By Gabrielle Bosché
Lazy. Entitled. Disloyal. I’ve heard it all.
The Millennial generation is no stranger to stereotypes.
Introducing yourself as a Millennial strategist usually leads to a confused look and the inevitable question: “So what’s wrong with you guys”—or some form of it.
I have been studying my generation for 10 years, authoring my first book about Millennials when I was 17. At 27, I now have three books on my generation out and have made a career of bridging the generation gap.
Rarely someone will admit that they don’t want to reach Millennials (although it’s happened). More often, CEOs and parents don’t know where to start. Some have given up entirely.
It’s hard to believe a relationship with the next generation is worth it. Especially with the bad press today’s 20 and 30 somethings are getting.
Millennials are not entitled, we are confident.
Yes, some of us are over-confident and still have some growing up to do. But studying my peers has revealed it is strong ambition for success that is most often misinterpreted as entitlement. We want to change the world and believe we have what it takes to make it happen.
Millennials are not disloyal, we are skeptical.
One young woman explained that she never saw herself working at one company for more than 10 years because her dad got laid off three times from corporate jobs. We know the world of work is different now. The relationship an employer has with their staff doesn’t mean much when stocks determine your employment.
Millennials are not lazy, we just work differently.
There is something exhilarating about working through the night on a project. Whether it’s running up against the clock or choosing to balance our life and our work, this generation takes a unique approach to getting things done. The Millennials I have worked with are arguably harder workers than their older counterparts. They are mislabeled because they are fully optimized sitting on a couch instead of hunched over in a cubicle.
The largest indicator you are a Millennial, is your level of expectations walking into a job or opportunity.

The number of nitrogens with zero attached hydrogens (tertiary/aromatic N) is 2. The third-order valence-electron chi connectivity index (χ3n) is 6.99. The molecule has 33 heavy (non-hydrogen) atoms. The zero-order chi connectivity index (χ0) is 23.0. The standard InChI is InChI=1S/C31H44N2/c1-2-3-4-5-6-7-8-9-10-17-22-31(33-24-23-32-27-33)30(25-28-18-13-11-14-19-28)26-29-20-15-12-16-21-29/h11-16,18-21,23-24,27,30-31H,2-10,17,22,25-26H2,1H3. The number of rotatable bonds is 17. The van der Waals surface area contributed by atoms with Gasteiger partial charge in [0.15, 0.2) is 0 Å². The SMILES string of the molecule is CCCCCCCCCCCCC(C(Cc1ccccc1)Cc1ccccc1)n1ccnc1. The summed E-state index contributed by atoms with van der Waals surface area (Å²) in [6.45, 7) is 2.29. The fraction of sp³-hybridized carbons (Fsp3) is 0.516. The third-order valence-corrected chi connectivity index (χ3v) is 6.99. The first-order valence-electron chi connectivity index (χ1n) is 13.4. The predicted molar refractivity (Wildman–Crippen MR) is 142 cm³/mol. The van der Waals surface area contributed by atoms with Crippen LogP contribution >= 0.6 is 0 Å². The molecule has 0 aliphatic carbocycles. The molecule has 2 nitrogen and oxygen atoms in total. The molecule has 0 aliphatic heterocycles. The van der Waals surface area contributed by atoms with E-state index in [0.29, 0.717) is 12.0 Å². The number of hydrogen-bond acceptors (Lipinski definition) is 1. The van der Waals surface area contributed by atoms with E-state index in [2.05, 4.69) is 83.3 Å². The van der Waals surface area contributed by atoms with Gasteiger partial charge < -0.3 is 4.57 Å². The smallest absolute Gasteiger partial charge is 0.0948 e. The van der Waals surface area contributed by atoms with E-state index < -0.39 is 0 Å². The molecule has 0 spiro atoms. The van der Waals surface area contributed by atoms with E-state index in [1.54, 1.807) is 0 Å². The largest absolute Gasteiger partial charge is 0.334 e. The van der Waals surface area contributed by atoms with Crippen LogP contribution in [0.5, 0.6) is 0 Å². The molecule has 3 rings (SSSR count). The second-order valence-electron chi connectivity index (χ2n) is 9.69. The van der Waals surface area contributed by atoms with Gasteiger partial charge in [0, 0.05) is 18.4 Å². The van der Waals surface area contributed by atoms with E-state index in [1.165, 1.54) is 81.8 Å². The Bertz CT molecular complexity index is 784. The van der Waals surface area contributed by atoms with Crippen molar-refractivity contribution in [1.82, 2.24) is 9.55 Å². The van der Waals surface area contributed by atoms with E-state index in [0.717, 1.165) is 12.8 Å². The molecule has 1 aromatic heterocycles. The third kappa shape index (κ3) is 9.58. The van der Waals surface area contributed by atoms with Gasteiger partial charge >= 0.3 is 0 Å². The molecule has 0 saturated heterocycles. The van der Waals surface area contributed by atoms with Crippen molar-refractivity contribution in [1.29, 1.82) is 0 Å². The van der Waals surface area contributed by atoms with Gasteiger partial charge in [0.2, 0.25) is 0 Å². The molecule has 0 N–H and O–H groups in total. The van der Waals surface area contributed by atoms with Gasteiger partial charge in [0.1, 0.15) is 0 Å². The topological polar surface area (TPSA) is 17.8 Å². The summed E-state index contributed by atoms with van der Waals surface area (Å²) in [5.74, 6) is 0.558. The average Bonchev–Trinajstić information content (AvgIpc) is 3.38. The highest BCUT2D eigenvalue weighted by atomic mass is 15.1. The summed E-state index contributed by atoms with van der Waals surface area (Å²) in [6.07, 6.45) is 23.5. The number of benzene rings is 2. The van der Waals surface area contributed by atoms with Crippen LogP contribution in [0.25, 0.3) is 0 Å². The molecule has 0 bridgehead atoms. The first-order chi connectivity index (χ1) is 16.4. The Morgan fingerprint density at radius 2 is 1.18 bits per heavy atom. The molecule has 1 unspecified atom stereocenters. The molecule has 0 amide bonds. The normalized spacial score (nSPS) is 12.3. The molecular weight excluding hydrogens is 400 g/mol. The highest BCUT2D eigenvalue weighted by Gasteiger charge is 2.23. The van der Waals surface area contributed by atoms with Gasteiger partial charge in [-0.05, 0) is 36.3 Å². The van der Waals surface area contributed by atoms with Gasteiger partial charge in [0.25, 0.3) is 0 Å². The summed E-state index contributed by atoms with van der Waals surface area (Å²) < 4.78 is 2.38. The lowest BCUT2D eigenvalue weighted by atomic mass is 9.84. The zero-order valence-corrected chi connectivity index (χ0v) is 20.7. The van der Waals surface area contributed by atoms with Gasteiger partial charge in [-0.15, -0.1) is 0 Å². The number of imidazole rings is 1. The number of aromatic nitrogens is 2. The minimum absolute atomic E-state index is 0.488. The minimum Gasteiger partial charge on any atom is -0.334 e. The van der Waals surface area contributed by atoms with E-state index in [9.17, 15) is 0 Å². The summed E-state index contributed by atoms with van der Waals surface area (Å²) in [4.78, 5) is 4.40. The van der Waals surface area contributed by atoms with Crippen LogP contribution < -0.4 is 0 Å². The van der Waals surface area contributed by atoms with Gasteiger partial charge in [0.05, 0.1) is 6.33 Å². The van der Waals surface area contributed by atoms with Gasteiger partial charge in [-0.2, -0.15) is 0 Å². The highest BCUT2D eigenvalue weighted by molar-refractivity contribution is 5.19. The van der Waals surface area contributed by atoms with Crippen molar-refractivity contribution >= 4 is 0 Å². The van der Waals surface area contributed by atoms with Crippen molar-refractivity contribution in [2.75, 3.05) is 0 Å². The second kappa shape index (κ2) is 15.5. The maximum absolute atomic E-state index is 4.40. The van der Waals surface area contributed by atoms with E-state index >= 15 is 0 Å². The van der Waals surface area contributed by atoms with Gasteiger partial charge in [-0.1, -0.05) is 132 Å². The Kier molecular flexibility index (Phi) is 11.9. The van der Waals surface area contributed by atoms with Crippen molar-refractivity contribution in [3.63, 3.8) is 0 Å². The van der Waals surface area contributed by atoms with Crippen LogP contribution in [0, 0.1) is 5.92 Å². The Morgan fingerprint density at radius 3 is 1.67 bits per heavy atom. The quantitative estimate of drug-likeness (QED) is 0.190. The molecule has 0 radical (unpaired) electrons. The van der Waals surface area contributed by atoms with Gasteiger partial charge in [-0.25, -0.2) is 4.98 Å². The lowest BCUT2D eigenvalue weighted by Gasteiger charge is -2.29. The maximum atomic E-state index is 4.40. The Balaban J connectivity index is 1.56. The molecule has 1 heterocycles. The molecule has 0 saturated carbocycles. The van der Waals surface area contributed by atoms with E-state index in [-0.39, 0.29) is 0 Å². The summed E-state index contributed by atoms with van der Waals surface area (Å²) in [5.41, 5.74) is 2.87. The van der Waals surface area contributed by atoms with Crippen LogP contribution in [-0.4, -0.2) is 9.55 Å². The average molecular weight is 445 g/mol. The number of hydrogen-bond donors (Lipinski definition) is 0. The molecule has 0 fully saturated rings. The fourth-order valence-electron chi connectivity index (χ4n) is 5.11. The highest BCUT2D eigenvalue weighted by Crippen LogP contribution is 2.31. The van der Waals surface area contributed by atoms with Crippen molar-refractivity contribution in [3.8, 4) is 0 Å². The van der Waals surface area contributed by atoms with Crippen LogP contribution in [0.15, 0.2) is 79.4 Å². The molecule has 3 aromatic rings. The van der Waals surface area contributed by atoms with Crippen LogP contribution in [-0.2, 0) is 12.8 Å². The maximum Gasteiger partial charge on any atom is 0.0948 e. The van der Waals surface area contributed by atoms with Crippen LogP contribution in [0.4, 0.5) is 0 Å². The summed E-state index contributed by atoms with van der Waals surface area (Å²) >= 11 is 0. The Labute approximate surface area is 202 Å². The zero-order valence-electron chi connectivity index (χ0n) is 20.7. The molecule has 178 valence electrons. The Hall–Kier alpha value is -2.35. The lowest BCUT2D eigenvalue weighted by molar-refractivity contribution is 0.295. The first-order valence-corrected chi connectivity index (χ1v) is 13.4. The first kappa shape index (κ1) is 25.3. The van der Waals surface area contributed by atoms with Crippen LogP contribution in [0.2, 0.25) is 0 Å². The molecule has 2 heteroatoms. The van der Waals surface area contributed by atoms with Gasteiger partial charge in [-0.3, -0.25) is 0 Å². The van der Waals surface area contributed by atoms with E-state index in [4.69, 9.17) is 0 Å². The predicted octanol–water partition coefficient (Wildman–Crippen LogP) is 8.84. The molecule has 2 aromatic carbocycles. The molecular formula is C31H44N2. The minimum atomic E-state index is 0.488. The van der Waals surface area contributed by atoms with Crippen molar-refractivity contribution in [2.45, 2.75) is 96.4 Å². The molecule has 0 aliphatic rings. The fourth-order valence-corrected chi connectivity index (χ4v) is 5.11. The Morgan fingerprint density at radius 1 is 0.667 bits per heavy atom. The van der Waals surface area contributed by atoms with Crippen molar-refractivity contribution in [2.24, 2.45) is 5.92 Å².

Millennials have had high expectations set for us—most often by our parents. That includes the salaries we deserve, the influence we should have and the impact our work should make. When we launch a company or work for yours, we are understandably frustrated at the slow pace of change and lack of transparency we experience.
There are three words that Millennials love to hear and if you embody these principles, we will love you too.
- Millennials love authenticity. You’ve heard the adage, “They don’t care what you know until the know that you care.” Even if we don’t agree with you, we will respect you because you are unapologetically yourself and you genuinely care about our wellbeing. Despite this generation’s appreciation for virtual connections, we crave authentic conversations where others can know us. Don’t assume that our love of technology replaces our need for authentic interaction.
- Millennials love curiosity. I’ve found working with corporate leadership on their Millennial engagement strategies how quickly two people can misinterpret the word why. Many (not all) Boomers hear why and assume the individual asking the question is challenging their authority. They get defensive and begin to reestablish their place as the leader. These managers rarely realize that when a Millennial is asking why we are voicing our interest in being a part of the solution. We ask why to learn about our company culture. We ask why to discover our future at the company. We ask why to learn how you think so we can better work with you, not just for you.
- Millennials love disruption. Before you start to get turned off, let me explain what I mean by disruption. Millennials disrupting an industry does not mean disassembling it or disrespecting those who build it. It means we want to be a part of improving it, growing it an expanding its impact. Millennials disrupt because we want to leave our fingerprints on projects and build a legacy.
There are three options leaders have when it comes to this next generation.
- You can ignore us.
- You can tolerate us.
- You can engage us.
The choice is yours. Leaders who choose to engage us see higher levels of fulfillment and productivity across their entire company, not just Millennials. It’s not about creating a workplace, a movement or even a community that is so Millennial friendly that it offends everyone over 35. The features that make it a great place for Millennials are the very same factors every one of us is searching for.
Rather than labeling an entire generation, try spending more time being authentic, curious and yes, even a little disruptive.
Gabrielle Bosché is the author of The Millennial Entrepreneur: Side-hustlers, Startups and Disrupters Restarting America. You can download a free copy at millennialentrepreneurbook.com before August 24.